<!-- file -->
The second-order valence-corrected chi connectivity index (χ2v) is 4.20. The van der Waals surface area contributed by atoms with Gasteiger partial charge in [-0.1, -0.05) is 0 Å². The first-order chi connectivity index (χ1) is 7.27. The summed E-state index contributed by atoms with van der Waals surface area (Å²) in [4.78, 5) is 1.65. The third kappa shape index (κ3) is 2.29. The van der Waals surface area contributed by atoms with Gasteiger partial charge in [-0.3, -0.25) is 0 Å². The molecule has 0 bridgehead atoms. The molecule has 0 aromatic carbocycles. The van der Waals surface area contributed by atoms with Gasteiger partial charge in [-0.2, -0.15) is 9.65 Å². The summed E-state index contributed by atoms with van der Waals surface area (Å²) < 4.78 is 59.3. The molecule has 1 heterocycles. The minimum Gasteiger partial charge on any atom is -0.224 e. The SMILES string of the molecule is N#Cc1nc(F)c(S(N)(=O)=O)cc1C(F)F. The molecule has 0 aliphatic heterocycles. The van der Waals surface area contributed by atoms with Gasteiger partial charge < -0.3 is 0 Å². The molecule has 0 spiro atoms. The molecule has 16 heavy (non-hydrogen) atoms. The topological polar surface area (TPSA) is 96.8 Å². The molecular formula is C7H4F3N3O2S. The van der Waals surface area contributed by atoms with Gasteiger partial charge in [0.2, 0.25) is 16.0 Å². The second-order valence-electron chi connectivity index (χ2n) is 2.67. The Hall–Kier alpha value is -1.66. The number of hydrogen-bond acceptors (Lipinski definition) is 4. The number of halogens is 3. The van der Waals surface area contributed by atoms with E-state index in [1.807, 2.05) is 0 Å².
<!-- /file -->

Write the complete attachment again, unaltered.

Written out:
The second-order valence-corrected chi connectivity index (χ2v) is 4.20. The van der Waals surface area contributed by atoms with Gasteiger partial charge in [-0.1, -0.05) is 0 Å². The first-order chi connectivity index (χ1) is 7.27. The summed E-state index contributed by atoms with van der Waals surface area (Å²) in [4.78, 5) is 1.65. The third kappa shape index (κ3) is 2.29. The van der Waals surface area contributed by atoms with Gasteiger partial charge in [-0.3, -0.25) is 0 Å². The molecule has 0 bridgehead atoms. The molecule has 0 aromatic carbocycles. The van der Waals surface area contributed by atoms with Gasteiger partial charge in [-0.2, -0.15) is 9.65 Å². The summed E-state index contributed by atoms with van der Waals surface area (Å²) < 4.78 is 59.3. The molecule has 1 heterocycles. The minimum Gasteiger partial charge on any atom is -0.224 e. The SMILES string of the molecule is N#Cc1nc(F)c(S(N)(=O)=O)cc1C(F)F. The molecule has 0 aliphatic heterocycles. The van der Waals surface area contributed by atoms with Gasteiger partial charge < -0.3 is 0 Å². The molecule has 0 spiro atoms. The molecule has 16 heavy (non-hydrogen) atoms. The topological polar surface area (TPSA) is 96.8 Å². The molecular formula is C7H4F3N3O2S. The van der Waals surface area contributed by atoms with Gasteiger partial charge in [0.2, 0.25) is 16.0 Å². The second-order valence-electron chi connectivity index (χ2n) is 2.67. The Hall–Kier alpha value is -1.66. The number of hydrogen-bond acceptors (Lipinski definition) is 4. The number of halogens is 3. The van der Waals surface area contributed by atoms with E-state index in [1.807, 2.05) is 0 Å².